Ground­break­ing study on Pak­istani teach­ers launched

Enterprise - - New horizons -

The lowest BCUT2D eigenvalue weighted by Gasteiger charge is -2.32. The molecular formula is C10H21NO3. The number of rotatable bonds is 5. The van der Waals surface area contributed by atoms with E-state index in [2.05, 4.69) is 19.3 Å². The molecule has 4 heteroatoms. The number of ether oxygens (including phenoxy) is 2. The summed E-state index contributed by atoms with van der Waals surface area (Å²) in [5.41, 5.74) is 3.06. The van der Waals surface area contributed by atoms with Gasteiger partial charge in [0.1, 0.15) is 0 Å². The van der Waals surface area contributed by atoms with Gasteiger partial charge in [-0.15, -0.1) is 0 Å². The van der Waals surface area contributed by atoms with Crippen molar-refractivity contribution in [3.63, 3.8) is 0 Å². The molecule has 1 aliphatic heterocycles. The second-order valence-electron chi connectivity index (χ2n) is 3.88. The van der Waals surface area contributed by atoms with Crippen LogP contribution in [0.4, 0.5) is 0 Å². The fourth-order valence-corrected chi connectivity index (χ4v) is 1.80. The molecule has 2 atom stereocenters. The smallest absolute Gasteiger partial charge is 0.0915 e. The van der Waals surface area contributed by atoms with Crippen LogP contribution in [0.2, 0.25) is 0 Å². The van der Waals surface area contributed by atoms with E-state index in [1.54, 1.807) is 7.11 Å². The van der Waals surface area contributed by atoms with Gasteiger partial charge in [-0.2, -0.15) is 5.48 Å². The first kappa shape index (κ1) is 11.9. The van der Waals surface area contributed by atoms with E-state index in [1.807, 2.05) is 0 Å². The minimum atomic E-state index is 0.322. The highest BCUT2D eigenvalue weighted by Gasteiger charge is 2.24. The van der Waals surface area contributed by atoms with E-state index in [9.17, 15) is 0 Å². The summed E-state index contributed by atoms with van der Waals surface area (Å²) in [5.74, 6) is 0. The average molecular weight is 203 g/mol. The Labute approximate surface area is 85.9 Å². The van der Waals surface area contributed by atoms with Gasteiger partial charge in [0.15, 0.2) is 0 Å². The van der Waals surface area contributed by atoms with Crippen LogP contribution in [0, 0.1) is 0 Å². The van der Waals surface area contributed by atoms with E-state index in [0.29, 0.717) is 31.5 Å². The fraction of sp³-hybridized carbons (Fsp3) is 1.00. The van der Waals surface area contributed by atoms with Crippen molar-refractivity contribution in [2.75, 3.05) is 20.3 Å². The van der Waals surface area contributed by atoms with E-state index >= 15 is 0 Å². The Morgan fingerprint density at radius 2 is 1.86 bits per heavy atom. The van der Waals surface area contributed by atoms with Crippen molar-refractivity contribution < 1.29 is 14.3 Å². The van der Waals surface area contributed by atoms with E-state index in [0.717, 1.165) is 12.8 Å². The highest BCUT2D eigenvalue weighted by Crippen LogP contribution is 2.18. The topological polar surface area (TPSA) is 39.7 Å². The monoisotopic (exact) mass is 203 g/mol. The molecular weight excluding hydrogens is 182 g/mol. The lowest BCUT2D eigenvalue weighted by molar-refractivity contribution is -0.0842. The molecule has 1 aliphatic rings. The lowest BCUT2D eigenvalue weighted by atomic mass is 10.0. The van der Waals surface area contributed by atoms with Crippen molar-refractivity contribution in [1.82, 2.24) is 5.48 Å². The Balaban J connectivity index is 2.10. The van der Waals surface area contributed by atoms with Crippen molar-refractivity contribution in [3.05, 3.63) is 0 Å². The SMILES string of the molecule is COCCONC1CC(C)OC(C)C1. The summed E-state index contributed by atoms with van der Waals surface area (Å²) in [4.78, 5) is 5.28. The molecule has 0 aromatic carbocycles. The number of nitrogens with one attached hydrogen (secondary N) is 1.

Teach­ers in Pak­istan, es­pe­cially gov­ern­ment school teach­ers, are of­ten blamed for vir­tu­ally ev­ery­thing that is wrong with the coun­try’s ed­u­ca­tion sys­tem. In fact we know very lit­tle about or­di­nary Pak­istani teach­ers, the chal­lenges they face and the support they need to do their jobs prop­erly. A new study launched to­day by the ed­u­ca­tion cam­paign Alif Ai­laan aims to change that. The Voice of Teach­ers, a ground­break­ing study of Pak­istani teach­ers, talks to the men and women who are charged with the task of ed­u­cat­ing this coun­try’s chil­dren, of­ten un­der the most dif­fi­cult cir­cum­stances. Con­ducted by the So­ci­ety for the Ad­vance­ment of Ed­u­ca­tion (SAHE), in part­ner­ship with Alif Ai­laan, the study is based on an ex­ten­sive survey of more than 1,250 teach­ers and head teach­ers in gov­ern­ment and pri­vate schools across the coun­try. “Teach­ers have a cen­tral role to play in ef­forts to re­form the coun­try’s sys­tem of ed­u­ca­tion,” said Ab­bas Rashid, Ex­ec­u­tive Di­rec­tor of SAHE and one of the co-au­thors of the study. “Our survey is an at­tempt to find out what teach­ers think about the prob­lems plagu­ing the ed­u­ca­tion sec­tor and, im­por­tantly, about their role in pro­vid­ing qual­ity ed­u­ca­tion cation to Pak­istan’s chil­dren.” The survey in­ter­viewed 1,264 teach­ers (823 teach­ers and 441 head teach­ers) from 634 gov­ern­ment and pri­vate schools in 15 dis­tricts, cov­er­ing ur­ban and ru­ral ar­eas in all four prov­inces. Its find­ings chal­lenge many of the myths sur­round­ing Pak­istan’s teach­ing work­force.

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